8. "Pero este sol ya se acabó, se esta apagando. El gringo opresor ya está temblando. Todo el mundo pobre ya va marchando. Cantemos hermanos, al nuevo sol."

    Los Peludos, El Quinto Sol (1984)

    "But this sun is ending, it is burning out. The gringo oppressor is already trembling. The whole poor world is on the march. Let’s sing, brothers, to the new sun."

    Chicano band Los Peludos compare the destruction of racist white colonialism with the birth of the 5th Sun of Aztec prophecy. I propose that this song become the new anthem for Maoist-Third-Worldists everywhere. Me not being among them. I’ll post it for y’all soon.


    Maldición de Malinche, enfermedad del presente
    Cuando dejarás mi tierra? Cuando harás libre a mi gente?

    I’ve posted this before, but I don’t give a fuck, this is the BEST SONG EVER.

    Translated as The Curse of Malinche, the song talks about the history of colonization in the Americas and the subjugation of its native people. La Malinche is the nickname for an indigenous woman that collaborated with the Spaniards and helped them to conquer the Aztecs, earning a notorious historical reputation as a traitor to her people. The curse of Malinche, then, is the legacy of oppression that resulted from her betrayal.

    Mexican trovadores Gabino Palomares and Amparo Ochoa, who both have their own renditions of this song on separate albums, perform it together here at the Abril en Managua Central American peace concert in 1983.

    Click here for the lyrics/translation (opens in new tab).


  10. "Yo no le digo Tío, Don Samuel, porque hermano de mi Patria usted no es. Y cuando en la mesa del pueblo falta el pan, recuerdo que en la historia claro está que usted lleva gorilas al poder."

    -Ali Primera, Don Samuel. From Primera’s 1981 album, Al Pueblo lo que es de Cesar.

    "I won’t call you Uncle, Mr. Sam, because a brother to my homeland you are not. And when the people’s table lacks bread, I remember that throughout history it is clear that you’ve brought monsters to power."


  11. "Carrying revolvers, grenades, hundreds of false identity cards or bombs, the unveiled Algerian woman moves like a fish in western waters. The soldiers, the French patrols, smile to her as she passes, compliments on her looks are heard here and there, but no one suspects that her suitcases contain the automatic pistol which will presently mow down four or five members of one of the patrols."

    Frantz Fanon, Algeria Unveiled

    Picture is from the movie The Battle of Algiers.



    "Allí crece el dolor de los que esperan y se desangra un río de lamentos
    Es una pobre isla encarcelada, van y vienen los días cenicientos.”

    Today I’m continuing my Illapu obsession from a few days ago, and we’re going to listen to a lovely song off the band’s 1984 album from exile, De Libertad y Amor (Of Freedom and Love).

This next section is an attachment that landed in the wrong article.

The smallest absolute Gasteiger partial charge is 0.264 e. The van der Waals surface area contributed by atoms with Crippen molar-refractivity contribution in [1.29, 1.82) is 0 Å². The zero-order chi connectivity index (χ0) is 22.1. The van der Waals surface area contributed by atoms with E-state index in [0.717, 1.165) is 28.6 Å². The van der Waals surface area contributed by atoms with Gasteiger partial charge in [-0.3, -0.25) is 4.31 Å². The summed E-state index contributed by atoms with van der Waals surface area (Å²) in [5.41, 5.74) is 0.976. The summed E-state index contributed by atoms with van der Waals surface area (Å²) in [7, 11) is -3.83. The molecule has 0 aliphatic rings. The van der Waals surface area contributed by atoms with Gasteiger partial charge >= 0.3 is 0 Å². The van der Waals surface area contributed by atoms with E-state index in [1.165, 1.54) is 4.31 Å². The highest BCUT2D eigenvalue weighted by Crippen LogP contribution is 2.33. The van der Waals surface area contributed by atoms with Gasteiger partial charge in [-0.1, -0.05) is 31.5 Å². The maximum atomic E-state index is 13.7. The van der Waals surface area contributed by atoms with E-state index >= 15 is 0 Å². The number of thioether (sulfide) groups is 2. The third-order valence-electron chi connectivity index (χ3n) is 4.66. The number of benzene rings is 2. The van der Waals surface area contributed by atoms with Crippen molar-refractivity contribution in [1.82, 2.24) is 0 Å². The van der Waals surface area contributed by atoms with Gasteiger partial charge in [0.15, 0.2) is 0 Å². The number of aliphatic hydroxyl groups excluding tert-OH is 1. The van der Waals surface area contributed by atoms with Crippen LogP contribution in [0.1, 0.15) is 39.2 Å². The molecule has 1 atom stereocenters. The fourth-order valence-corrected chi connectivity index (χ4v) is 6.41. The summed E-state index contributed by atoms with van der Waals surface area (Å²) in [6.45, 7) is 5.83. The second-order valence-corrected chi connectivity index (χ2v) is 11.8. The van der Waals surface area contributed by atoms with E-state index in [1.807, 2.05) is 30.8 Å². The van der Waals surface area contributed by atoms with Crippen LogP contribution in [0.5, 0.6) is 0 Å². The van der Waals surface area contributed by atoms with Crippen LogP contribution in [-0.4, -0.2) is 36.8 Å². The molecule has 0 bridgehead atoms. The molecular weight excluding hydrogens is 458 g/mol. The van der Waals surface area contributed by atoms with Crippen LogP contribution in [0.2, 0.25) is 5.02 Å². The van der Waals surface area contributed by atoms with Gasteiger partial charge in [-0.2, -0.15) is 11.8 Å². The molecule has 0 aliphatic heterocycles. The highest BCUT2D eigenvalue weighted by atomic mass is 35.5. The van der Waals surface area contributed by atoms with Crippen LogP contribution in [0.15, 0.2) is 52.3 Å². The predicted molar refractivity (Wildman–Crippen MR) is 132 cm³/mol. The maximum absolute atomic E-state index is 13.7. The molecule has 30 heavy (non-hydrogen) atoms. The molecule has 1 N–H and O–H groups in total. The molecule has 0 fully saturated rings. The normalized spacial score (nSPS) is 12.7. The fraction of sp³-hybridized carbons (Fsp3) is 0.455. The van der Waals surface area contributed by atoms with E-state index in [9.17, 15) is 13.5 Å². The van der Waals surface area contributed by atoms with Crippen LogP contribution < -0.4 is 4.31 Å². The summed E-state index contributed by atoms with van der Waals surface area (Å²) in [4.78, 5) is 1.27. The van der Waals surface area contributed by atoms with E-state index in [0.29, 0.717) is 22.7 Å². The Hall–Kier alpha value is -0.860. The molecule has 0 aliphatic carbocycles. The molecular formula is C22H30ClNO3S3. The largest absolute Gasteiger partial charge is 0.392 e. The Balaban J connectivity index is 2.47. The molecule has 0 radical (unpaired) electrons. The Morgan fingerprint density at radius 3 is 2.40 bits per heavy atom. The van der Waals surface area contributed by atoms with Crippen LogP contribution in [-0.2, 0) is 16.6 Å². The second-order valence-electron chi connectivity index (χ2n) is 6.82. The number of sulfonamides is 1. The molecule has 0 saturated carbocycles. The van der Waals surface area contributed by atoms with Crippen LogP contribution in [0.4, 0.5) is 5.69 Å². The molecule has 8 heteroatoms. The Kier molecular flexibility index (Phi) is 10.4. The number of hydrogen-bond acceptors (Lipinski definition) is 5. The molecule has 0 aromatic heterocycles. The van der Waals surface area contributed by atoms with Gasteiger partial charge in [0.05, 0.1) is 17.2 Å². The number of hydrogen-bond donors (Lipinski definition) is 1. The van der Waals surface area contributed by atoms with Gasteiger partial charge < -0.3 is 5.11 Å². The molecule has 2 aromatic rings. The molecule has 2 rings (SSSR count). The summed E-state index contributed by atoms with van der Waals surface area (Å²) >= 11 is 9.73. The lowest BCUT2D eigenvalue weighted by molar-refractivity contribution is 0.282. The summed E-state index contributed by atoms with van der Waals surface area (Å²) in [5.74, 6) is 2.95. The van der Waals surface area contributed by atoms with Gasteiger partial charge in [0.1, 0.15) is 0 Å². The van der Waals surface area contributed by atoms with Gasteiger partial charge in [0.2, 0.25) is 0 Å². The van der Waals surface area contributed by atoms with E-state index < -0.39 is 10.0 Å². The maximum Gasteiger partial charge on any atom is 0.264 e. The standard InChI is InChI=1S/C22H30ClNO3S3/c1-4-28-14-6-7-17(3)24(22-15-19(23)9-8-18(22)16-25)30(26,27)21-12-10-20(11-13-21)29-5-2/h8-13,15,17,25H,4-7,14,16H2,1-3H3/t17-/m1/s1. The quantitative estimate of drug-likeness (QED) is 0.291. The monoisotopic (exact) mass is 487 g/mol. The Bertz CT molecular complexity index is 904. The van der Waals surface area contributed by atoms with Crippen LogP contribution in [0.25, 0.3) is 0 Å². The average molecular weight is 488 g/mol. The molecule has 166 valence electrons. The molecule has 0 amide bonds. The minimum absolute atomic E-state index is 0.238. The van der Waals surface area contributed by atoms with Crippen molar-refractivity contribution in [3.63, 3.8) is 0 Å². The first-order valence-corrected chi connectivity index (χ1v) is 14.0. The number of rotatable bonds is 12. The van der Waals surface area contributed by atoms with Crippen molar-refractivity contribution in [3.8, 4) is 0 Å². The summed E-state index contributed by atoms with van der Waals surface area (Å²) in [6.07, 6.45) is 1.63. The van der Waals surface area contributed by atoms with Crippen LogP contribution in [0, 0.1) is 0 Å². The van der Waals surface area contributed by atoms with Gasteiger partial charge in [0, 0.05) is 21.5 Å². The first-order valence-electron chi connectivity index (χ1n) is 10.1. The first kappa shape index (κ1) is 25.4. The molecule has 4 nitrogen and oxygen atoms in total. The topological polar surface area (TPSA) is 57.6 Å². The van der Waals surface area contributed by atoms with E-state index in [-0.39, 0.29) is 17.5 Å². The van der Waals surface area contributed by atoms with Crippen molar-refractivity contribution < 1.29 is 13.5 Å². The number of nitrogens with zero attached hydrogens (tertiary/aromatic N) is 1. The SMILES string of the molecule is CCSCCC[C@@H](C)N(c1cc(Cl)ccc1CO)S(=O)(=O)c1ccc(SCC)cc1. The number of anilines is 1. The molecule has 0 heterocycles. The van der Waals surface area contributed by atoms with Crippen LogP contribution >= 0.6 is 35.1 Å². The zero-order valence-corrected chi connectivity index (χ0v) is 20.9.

As you might have noticed from the title, this song is about Puerto Rico, the small besieged island dominated by U.S. imperialism. My boricua brothers and sisters, I haven’t forgotten about you! The name of the song, if you don’t speak Spanish, is a play on words; Puerto Rico means “Rich Port” and Puerto Pobre would mean “Poor Port,” contrasting the reality of its colonial status with a name that implies something else. Illapu here refers to Puerto Rico as an “imprisoned island surrounded by suffering,” something which strikes a chord as students at the University of Puerto Rico continue to fight back against severe austerity measures and police repression.

    This is one of the better Ilapu albums, featuring some really awesome tracks like Pampa Lirima and another favorite of mine, No Pronuncies Mi Nombre. Illapu started as a very straightforward Andean music ensemble but by the 90s transitioned into a group with more complexity and a very unique sound. This album seems to bridge that divide very well, demonstrating their roots but also showing signs of what was to come.


    Es tarde en esta edad para un principio
    Y sin embargo este es mi sentimiento
    Aquí una vez, como otras veces salgo
    A cantar o a morir aquí comienzo.
    Y no hay fuerzas que puedan silenciarme
    Salvo la triste magnitud del tiempo
    Hizo aliada la muerte con su arado
    Para la agricultura de los huesos

    Puerto Rico, Puerto Pobre

    Tengo elegido un tema caluroso
    Con sangre, con palmeras, con silencio
    Se trata de una isla rodeada
    Por muchas aguas e infinitos muertos
    Allí crece el dolor de los que esperan
    Y se desangra un río de lamentos
    Es una pobre isla encarcelada
    Van y vienen los días cenicientos

    Puerto Rico, Puerto Pobre

    Vuela la luz y vuelve a las palmeras
    La noche viaja en su navío negro
    Y allí sigue allí está la encarcelada
    Isla rodeada por el sufrimiento


    It is late in this age to have a principle
    and yet this is how I feel
    Here once, like other times I go
    to sing or to die, here I begin.
    And there are no forces which can silence me
    Except the sad stretch of time
    time which brought together death with its plow
    for the cultivation of bones.

    Puerto Rico, poor Puerto Rico…

    I have chosen a heated topic
    with blood, with palm trees, with silence
    It deals with an island surrounded
    by a lot of water and infinite deaths
    There grows the pain of those who hope
    and a river of sadness bleeds
    It is a poor, imprisoned island
    the days come and go like ash.

    Puerto Rico, poor Puerto Rico…

    The light flies and returns to the palm trees
    The night travels in its black ship
    And there, there remains the imprisoned one,
    the island surrounded by suffering.


  13. Sometimes I just want to…